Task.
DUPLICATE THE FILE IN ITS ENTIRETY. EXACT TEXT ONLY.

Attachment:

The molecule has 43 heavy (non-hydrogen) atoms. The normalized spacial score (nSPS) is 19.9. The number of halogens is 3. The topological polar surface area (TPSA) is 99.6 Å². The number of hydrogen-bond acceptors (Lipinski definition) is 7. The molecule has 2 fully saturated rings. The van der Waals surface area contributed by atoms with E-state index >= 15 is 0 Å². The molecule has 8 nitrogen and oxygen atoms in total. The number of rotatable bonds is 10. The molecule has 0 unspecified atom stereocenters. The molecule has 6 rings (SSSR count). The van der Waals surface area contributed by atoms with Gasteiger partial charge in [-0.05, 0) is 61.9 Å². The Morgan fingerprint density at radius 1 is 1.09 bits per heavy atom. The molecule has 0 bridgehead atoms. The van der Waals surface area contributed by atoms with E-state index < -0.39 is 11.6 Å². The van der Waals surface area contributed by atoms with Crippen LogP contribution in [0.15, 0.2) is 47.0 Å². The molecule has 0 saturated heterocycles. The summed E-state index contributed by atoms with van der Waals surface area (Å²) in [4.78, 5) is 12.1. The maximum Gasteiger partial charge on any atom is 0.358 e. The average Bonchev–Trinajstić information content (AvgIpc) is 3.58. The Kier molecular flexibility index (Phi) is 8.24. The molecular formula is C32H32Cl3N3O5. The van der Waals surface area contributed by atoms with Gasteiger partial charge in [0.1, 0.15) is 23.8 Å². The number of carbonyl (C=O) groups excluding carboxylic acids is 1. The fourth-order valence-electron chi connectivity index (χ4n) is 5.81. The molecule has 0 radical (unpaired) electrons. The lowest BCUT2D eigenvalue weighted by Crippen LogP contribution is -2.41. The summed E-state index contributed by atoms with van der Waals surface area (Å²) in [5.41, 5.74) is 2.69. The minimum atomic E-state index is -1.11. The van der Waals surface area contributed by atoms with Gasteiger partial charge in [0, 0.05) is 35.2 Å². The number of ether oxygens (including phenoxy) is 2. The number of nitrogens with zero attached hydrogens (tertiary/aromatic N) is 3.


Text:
The molecule has 43 heavy (non-hydrogen) atoms. The normalized spacial score (nSPS) is 19.9. The number of halogens is 3. The topological polar surface area (TPSA) is 99.6 Å². The number of hydrogen-bond acceptors (Lipinski definition) is 7. The molecule has 2 fully saturated rings. The van der Waals surface area contributed by atoms with E-state index >= 15 is 0 Å². The molecule has 8 nitrogen and oxygen atoms in total. The number of rotatable bonds is 10. The molecule has 0 unspecified atom stereocenters. The molecule has 6 rings (SSSR count). The van der Waals surface area contributed by atoms with Gasteiger partial charge in [-0.05, 0) is 61.9 Å². The Morgan fingerprint density at radius 1 is 1.09 bits per heavy atom. The molecule has 0 bridgehead atoms. The van der Waals surface area contributed by atoms with E-state index < -0.39 is 11.6 Å². The van der Waals surface area contributed by atoms with Crippen LogP contribution in [0.15, 0.2) is 47.0 Å². The molecule has 0 saturated heterocycles. The summed E-state index contributed by atoms with van der Waals surface area (Å²) in [4.78, 5) is 12.1. The maximum Gasteiger partial charge on any atom is 0.358 e. The average Bonchev–Trinajstić information content (AvgIpc) is 3.58. The Kier molecular flexibility index (Phi) is 8.24. The molecular formula is C32H32Cl3N3O5. The van der Waals surface area contributed by atoms with Gasteiger partial charge in [0.1, 0.15) is 23.8 Å². The number of carbonyl (C=O) groups excluding carboxylic acids is 1. The fourth-order valence-electron chi connectivity index (χ4n) is 5.81. The molecule has 0 radical (unpaired) electrons. The lowest BCUT2D eigenvalue weighted by Crippen LogP contribution is -2.41. The summed E-state index contributed by atoms with van der Waals surface area (Å²) in [5.41, 5.74) is 2.69. The minimum atomic E-state index is -1.11. The van der Waals surface area contributed by atoms with Gasteiger partial charge in [0, 0.05) is 35.2 Å². The number of ether oxygens (including phenoxy) is 2. The number of nitrogens with zero attached hydrogens (tertiary/aromatic N) is 3.